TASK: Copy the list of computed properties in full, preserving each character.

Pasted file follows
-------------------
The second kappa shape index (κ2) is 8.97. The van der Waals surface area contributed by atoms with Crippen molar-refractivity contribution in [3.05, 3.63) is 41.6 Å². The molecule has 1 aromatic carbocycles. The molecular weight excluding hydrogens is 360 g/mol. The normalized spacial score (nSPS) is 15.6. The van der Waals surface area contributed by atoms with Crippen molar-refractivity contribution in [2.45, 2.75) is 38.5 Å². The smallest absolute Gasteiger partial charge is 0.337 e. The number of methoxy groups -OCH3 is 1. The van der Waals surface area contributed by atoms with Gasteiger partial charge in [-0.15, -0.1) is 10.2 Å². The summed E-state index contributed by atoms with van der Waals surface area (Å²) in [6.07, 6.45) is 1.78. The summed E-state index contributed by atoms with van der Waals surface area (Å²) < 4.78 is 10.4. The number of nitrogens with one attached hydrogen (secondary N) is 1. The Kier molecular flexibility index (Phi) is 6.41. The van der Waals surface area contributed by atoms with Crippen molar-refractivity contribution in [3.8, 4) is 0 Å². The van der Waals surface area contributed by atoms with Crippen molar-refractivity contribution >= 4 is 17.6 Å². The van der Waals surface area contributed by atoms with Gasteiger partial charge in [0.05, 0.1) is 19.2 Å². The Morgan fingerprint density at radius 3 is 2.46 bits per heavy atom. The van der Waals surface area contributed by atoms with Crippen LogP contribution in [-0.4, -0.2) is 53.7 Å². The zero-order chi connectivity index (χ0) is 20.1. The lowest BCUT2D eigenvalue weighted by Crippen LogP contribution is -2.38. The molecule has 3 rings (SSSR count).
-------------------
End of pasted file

The second kappa shape index (κ2) is 8.97. The van der Waals surface area contributed by atoms with Crippen molar-refractivity contribution in [3.05, 3.63) is 41.6 Å². The molecule has 1 aromatic carbocycles. The molecular weight excluding hydrogens is 360 g/mol. The normalized spacial score (nSPS) is 15.6. The van der Waals surface area contributed by atoms with Crippen molar-refractivity contribution in [2.45, 2.75) is 38.5 Å². The smallest absolute Gasteiger partial charge is 0.337 e. The number of methoxy groups -OCH3 is 1. The van der Waals surface area contributed by atoms with Gasteiger partial charge in [-0.15, -0.1) is 10.2 Å². The summed E-state index contributed by atoms with van der Waals surface area (Å²) in [6.07, 6.45) is 1.78. The summed E-state index contributed by atoms with van der Waals surface area (Å²) < 4.78 is 10.4. The number of nitrogens with one attached hydrogen (secondary N) is 1. The Kier molecular flexibility index (Phi) is 6.41. The van der Waals surface area contributed by atoms with Crippen molar-refractivity contribution in [3.8, 4) is 0 Å². The van der Waals surface area contributed by atoms with Crippen molar-refractivity contribution >= 4 is 17.6 Å². The van der Waals surface area contributed by atoms with Gasteiger partial charge in [0.05, 0.1) is 19.2 Å². The Morgan fingerprint density at radius 3 is 2.46 bits per heavy atom. The van der Waals surface area contributed by atoms with Crippen LogP contribution in [-0.4, -0.2) is 53.7 Å². The zero-order chi connectivity index (χ0) is 20.1. The lowest BCUT2D eigenvalue weighted by Crippen LogP contribution is -2.38. The molecule has 3 rings (SSSR count).